Aim of the study: To investigate intrauterine infection as a cause for unexplained stillbirth.
Methods: Chorioamnionitis was studied in a material of stillbirths (117 subjects from the years 1985-1994) from a region in the south Sweden. Control material (126 alive and healthy newborns and with healthy mothers) was gathered from the same region.
Results: Chorioamnionitis was a common diagnosis both with stillbirths and 'healthy' deliveries (82 and 68%, respectively). Extension of the inflammation to decidua basalis was seven times more common among stillbirths than among controls (odds ratio 7.2, confidence interval 2.8-21.9). The most common bacteria found at cultures were Escherichia coli, Coagulase negative staphylococcus, Enterococcus faecalis and group B Streptococcus. The risk for stillbirth was doubled if both inflammation and bacteria were present (odds ratio 2.3, confidence interval 0.92-5.8). Meconium discharge was more common among stillbirths than controls (odds ratio=4.7, confidence interval 1.7-14). There were no differences in any respect regarding macerated and non-macerated stillbirths. Our findings are similar to the results from studies in developing countries except for the higher incidence of stillbirths in such countries.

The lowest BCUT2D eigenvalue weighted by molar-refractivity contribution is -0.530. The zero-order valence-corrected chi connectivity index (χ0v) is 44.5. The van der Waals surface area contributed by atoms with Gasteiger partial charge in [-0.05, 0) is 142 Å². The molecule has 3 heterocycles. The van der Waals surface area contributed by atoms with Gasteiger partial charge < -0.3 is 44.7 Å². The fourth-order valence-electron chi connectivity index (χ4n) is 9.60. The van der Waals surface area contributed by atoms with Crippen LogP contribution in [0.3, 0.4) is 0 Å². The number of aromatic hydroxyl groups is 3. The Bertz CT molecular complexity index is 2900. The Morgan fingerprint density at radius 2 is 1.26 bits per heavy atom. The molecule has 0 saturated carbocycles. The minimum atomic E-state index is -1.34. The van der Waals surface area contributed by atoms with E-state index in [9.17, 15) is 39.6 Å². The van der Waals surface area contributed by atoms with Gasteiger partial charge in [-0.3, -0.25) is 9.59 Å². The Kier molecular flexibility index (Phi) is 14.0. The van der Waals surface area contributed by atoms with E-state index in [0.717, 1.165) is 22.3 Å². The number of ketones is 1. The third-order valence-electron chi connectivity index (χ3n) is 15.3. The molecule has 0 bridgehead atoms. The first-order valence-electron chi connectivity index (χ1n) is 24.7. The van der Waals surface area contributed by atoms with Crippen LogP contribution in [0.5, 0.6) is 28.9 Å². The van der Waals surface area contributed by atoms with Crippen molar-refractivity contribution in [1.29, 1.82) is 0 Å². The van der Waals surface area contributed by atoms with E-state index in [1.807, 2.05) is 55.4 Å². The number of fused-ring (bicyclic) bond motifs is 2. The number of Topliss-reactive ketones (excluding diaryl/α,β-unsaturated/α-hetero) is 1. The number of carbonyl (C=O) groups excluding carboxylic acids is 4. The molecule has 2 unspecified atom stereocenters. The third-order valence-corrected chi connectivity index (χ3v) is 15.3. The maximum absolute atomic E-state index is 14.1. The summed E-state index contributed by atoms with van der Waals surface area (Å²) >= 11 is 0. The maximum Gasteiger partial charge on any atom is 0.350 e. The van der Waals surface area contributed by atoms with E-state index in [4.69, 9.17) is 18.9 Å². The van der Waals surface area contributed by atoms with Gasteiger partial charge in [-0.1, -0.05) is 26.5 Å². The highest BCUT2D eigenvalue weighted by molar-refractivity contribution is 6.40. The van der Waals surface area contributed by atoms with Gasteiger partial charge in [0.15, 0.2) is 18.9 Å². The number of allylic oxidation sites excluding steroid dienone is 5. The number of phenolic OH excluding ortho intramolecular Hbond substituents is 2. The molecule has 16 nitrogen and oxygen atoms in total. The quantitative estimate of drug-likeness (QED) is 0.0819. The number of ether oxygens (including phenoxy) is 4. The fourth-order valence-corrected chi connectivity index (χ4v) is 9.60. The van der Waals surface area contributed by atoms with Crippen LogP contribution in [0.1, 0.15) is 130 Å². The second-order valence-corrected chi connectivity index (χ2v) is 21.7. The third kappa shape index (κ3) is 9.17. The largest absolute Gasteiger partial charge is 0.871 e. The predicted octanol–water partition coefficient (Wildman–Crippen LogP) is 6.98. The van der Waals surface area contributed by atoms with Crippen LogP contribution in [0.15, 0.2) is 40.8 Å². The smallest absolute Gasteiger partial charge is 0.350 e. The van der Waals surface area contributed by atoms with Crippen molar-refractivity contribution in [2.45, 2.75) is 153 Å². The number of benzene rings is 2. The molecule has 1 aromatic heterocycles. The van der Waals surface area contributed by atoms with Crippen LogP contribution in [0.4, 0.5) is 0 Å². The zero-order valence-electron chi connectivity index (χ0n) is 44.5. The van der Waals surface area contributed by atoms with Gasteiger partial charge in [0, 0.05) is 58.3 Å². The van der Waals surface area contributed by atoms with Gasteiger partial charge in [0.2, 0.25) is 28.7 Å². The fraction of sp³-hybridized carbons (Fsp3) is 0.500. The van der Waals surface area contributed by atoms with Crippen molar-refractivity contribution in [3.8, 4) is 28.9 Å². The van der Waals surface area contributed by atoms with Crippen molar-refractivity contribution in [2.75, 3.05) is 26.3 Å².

Conclusions: Thus, a large part of otherwise unexplained stillbirths might be due to ascending infections.